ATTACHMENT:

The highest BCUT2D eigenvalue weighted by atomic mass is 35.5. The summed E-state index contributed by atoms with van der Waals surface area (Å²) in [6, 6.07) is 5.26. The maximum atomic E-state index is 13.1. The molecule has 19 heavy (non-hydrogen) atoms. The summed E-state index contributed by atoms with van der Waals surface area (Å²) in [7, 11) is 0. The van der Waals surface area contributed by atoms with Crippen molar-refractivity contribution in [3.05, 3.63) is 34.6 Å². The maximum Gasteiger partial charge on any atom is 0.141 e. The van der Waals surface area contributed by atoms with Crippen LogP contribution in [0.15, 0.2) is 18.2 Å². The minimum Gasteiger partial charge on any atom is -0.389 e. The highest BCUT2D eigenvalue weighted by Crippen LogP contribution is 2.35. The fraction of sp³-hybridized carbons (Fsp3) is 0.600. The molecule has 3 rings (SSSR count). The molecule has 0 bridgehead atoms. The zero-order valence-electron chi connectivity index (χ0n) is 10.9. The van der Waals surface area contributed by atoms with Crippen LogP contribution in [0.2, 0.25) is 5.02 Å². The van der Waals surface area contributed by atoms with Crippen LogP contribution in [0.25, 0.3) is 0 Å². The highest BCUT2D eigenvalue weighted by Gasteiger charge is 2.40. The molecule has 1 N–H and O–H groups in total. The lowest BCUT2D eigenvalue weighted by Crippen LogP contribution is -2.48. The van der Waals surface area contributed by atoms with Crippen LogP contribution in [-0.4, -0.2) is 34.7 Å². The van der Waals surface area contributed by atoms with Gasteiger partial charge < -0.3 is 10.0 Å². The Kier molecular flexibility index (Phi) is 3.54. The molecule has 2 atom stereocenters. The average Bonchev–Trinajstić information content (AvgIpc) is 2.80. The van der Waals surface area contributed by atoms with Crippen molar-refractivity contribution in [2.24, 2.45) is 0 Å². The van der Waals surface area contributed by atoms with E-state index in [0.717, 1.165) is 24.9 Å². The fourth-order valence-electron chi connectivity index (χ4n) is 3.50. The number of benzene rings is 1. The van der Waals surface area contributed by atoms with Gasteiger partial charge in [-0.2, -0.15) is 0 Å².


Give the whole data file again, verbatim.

The highest BCUT2D eigenvalue weighted by atomic mass is 35.5. The summed E-state index contributed by atoms with van der Waals surface area (Å²) in [6, 6.07) is 5.26. The maximum atomic E-state index is 13.1. The molecule has 19 heavy (non-hydrogen) atoms. The summed E-state index contributed by atoms with van der Waals surface area (Å²) in [7, 11) is 0. The van der Waals surface area contributed by atoms with Crippen molar-refractivity contribution in [3.05, 3.63) is 34.6 Å². The maximum Gasteiger partial charge on any atom is 0.141 e. The van der Waals surface area contributed by atoms with Crippen LogP contribution in [0.15, 0.2) is 18.2 Å². The minimum Gasteiger partial charge on any atom is -0.389 e. The highest BCUT2D eigenvalue weighted by Crippen LogP contribution is 2.35. The fraction of sp³-hybridized carbons (Fsp3) is 0.600. The molecule has 3 rings (SSSR count). The molecule has 0 bridgehead atoms. The zero-order valence-electron chi connectivity index (χ0n) is 10.9. The van der Waals surface area contributed by atoms with Crippen LogP contribution in [0.2, 0.25) is 5.02 Å². The van der Waals surface area contributed by atoms with Crippen LogP contribution in [0.25, 0.3) is 0 Å². The highest BCUT2D eigenvalue weighted by Gasteiger charge is 2.40. The molecule has 1 N–H and O–H groups in total. The lowest BCUT2D eigenvalue weighted by Crippen LogP contribution is -2.48. The van der Waals surface area contributed by atoms with Crippen LogP contribution in [-0.4, -0.2) is 34.7 Å². The van der Waals surface area contributed by atoms with Gasteiger partial charge < -0.3 is 10.0 Å². The Kier molecular flexibility index (Phi) is 3.54. The molecule has 2 atom stereocenters. The average Bonchev–Trinajstić information content (AvgIpc) is 2.80. The van der Waals surface area contributed by atoms with Crippen molar-refractivity contribution in [2.24, 2.45) is 0 Å². The van der Waals surface area contributed by atoms with E-state index in [0.717, 1.165) is 24.9 Å². The fourth-order valence-electron chi connectivity index (χ4n) is 3.50. The number of benzene rings is 1. The van der Waals surface area contributed by atoms with Gasteiger partial charge in [-0.2, -0.15) is 0 Å².